- btw, how stupid-looking were those dragons. Ugh, the art direction in this game. And not just them, aside from a few of the girls, the people of Skyloft all look awful. Have you looked at the potion shop owners husband (you know the one with the baby), he looks like he has less polygons on him than an N64 character; and that baby ... Nintendo didn't even try there.

- How come by the end of the game, Groose is the best character?

- Girahim was a pretty poor villain by Zelda standards, but at least he had some personality (though he was still pretty boring, and I'd barely consider him evil since he didn't actually do anything). But then, he is totally shafted in the end of the game. He never gets a last word or anything. Plus, you only see the guy three times in the whole game. Nintendo hyped him up for nothing.

- Fi, why are you so boring?!? I get it, she's supposed to be some type of robot, but that's boring, especially when there is no real explanation of her origin other than she was made by Hylia. Coming after the awesomeness that was Midna, this is what Nintendo gives us? A boring sword spirit that acts more like an omnipresent tutorial than actual character. At least her character design was good.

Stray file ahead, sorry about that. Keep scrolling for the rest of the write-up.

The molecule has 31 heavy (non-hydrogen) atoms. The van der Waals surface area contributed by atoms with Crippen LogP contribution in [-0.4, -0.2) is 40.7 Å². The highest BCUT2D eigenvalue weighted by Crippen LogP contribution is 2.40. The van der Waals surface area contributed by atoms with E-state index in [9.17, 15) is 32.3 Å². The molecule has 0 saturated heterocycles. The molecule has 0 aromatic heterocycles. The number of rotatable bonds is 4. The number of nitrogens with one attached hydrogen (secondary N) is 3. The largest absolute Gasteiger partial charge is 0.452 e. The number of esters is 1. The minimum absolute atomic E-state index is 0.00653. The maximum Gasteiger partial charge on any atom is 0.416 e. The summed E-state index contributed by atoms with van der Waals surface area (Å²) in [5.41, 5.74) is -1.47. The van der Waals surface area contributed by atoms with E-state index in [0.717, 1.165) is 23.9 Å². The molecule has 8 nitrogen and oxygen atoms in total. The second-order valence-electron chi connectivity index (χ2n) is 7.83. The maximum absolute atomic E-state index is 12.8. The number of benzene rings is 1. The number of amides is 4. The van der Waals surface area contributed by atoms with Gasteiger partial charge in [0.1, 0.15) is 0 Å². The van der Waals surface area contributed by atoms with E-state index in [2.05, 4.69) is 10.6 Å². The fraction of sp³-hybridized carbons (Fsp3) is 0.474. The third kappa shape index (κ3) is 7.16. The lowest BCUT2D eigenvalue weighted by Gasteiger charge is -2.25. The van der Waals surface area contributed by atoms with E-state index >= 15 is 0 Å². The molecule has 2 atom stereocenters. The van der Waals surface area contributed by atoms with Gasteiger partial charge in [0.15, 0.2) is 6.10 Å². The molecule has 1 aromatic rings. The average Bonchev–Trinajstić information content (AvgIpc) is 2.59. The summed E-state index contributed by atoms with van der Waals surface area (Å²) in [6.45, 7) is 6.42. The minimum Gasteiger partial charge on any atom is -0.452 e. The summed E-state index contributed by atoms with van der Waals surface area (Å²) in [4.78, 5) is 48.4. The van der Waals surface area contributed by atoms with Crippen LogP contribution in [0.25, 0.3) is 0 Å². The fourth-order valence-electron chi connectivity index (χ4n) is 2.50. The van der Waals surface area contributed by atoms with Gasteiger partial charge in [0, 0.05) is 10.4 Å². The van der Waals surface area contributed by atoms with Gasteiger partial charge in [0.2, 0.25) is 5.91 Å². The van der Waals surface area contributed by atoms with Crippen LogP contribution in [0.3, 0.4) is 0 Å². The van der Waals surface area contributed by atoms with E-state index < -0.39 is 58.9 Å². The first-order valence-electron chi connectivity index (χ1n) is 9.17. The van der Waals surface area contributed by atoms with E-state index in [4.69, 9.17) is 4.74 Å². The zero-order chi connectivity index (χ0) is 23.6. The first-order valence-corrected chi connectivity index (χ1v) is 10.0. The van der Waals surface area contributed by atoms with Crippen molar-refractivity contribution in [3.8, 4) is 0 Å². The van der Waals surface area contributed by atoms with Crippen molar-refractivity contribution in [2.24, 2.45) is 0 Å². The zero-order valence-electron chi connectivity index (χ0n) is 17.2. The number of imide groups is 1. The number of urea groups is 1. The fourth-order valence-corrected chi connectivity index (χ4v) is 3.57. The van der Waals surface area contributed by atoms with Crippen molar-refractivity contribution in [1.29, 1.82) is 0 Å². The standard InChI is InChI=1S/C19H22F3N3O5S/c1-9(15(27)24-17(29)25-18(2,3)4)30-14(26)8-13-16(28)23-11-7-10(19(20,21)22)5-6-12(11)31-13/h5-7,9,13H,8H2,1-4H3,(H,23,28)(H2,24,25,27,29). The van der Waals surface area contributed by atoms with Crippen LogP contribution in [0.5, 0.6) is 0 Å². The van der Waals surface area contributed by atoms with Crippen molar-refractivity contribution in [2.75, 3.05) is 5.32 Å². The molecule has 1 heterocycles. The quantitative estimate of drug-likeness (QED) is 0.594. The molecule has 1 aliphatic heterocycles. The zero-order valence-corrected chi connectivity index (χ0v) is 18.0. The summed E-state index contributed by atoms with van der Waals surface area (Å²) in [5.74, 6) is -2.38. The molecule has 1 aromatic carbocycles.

- As a personal gripe, I hate how Fi constantly calls the player "Master". This makes her feel even less like an independent character and more like a robot. Plus, it makes the women in this game feel even less important and more like characters in the background. Which is a shame considering that recently Zelda games have had some strong female characters (Tetra, Midna, TP Zelda, ST Zelda).

- I'm very disappointed in Nintendo for reusing a Link character design. SS Link the same design as TP Link but with less detail and more color; that's it. So lazy.

- SS's only memorable music piece is it's main theme, which is very weak in comparison to other Zelda main themes. Why is the soundtrack so poor? What happened? Spirit Tracks had a superb soundtrack with memorable themes coming out of everywhere! What happened? And with the Zelda Symphony music being composed right alongside this game's development, why didn't Nintendo notice the quality of the music of past Zelda games say " Oh man! The music in Skyward Sword is crap compared to older games, we have to try harder!". The soundtrack was probably my biggest disappointment with the game, for if it were better, I think it would've helped the atmosphere a lot and make me forget about the crap graphics.